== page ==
Fr. Martin began his session on Heaven, Hell and Purgatory by calling up a volunteer from the crowd and asking her if she is “saved”. “Raise your hand if you think this teen is saved,” he asked the crowd. He was impressed when only a few hands went up. Then he asked if she was redeemed. Many more people raised their hands. He nodded and then clarified, “We are all redeemed, but we are in the process of being saved.” Jesus died on the cross and paid the price for our sins, but we could still reject Him.
What happens when we die?
Our lives are brief compared to eternity. So this is what we should remind ourselves when we have to make the sacrifice to choose what is good and pure and holy. When we die we all have the immediate judgment. At the end of all time, Jesus will come back. There will be no more confusion about Jesus and there will be a final judgement.
“Those who die in God’s grace and friendship and are perfectly purified live forever with Christ. They are like God for ever, for they ‘see Him as He is’, face to face.” (CCC1023) Heaven, at its core, is a relationship. It’s the perfect communion with the Trinity. “Heaven is the ultimate end and fulfillment of the deepest human longings, the state of supreme, definitive happiness.” (CCC 1024).
Fr. Martin said if we remember anything, he wants us to remember this, “The meaning of life is communion. Communion is the fruit of love. It is to know and be known, and be in perfect relationship to another.”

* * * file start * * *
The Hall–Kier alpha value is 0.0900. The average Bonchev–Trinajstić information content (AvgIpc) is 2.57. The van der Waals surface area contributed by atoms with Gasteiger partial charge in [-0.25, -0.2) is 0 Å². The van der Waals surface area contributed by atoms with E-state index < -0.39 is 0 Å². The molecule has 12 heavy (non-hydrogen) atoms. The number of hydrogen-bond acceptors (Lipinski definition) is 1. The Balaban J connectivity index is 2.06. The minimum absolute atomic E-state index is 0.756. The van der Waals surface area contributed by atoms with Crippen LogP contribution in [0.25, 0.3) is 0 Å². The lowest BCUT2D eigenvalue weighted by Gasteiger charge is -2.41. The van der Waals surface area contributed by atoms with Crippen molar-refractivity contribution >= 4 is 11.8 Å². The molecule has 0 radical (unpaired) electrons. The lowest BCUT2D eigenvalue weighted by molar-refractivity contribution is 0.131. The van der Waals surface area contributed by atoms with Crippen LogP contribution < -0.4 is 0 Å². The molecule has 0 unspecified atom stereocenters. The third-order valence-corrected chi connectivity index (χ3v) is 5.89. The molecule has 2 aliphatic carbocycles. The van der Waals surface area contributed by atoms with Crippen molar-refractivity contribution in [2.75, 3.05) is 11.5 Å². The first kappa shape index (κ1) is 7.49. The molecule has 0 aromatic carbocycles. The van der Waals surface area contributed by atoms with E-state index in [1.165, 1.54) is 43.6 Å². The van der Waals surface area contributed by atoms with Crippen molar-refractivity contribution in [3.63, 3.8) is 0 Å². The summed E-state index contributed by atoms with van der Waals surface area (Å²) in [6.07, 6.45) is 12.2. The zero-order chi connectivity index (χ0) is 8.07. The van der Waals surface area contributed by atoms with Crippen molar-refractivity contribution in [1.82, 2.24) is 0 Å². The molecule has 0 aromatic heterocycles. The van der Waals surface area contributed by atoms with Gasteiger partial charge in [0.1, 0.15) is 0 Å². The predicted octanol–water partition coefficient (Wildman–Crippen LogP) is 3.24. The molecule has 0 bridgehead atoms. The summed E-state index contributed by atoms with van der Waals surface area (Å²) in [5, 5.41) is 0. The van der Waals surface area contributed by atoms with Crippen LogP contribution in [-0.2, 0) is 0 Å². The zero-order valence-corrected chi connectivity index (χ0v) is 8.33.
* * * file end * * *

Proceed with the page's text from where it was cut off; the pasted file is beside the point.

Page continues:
According to the Catechism (CCC 1030), “All who die in God’s grace and friendship, but still imperfectly purified, are indeed assured of their eternal salvation; but after death they undergo purification, so as to achieve the holiness necessary to enter the joy of Heaven.” Father Martin explains, “Heaven is perfect…perfect harmony, fulfillment of desire. If it is perfect, then God must heal, or purge, those who don’t belong. Purgatory is God’s love, grace and mercy preparing us for perfect communion.”
He further explained, “Think of purgatory like a hospital. Sometimes the medicine hurts, but you know you are getting better. Some people go for a cold, some go for cancer…but it takes longer for cancer than it does for a cold. Once you enter into eternity, the time will be nothing. Everyone in purgatory is on their way to Heaven.”
Fr. Martin instructed us that even Hell is a state of relationship. “When you feel isolated and alone in your life…that is an experience of Hell. If I make someone feel isolated and alone, I am an agent of hell,” he said. If we help those who are isolated and alone, then we are an agent for Heaven.
We cannot be united with God unless we freely choose to love him. But we cannot love God if we sin gravely against him, against our neighbor or against ourselves (CCC 1033). God does not send anyone to Hell. God acknowledges that some people choose not to live with him forever.
Gay/Transgender– What about those who are gay or transgender? Are they condemned to hell? Fr. Martin said, “No one is. God does not create anyone to be condemned. We all have a sexuality in need of purification and redemption. It just looks different among each of us. They (gay and transgender) are not radically different from each of us. God invites all of us, no matter what our struggle may be, to turn to him to be purified.”
Suicide– If someone commits suicide, do they go to hell? The Church says- someone that struggles with depression- their free will has been compromised. We recognize that you are still culpable but it is limited. We are not the judge of heaven, hell or purgatory. Jesus is.
Fr. Martin concluded with a prayer, “Jesus help us to cooperate with the process of salvation.”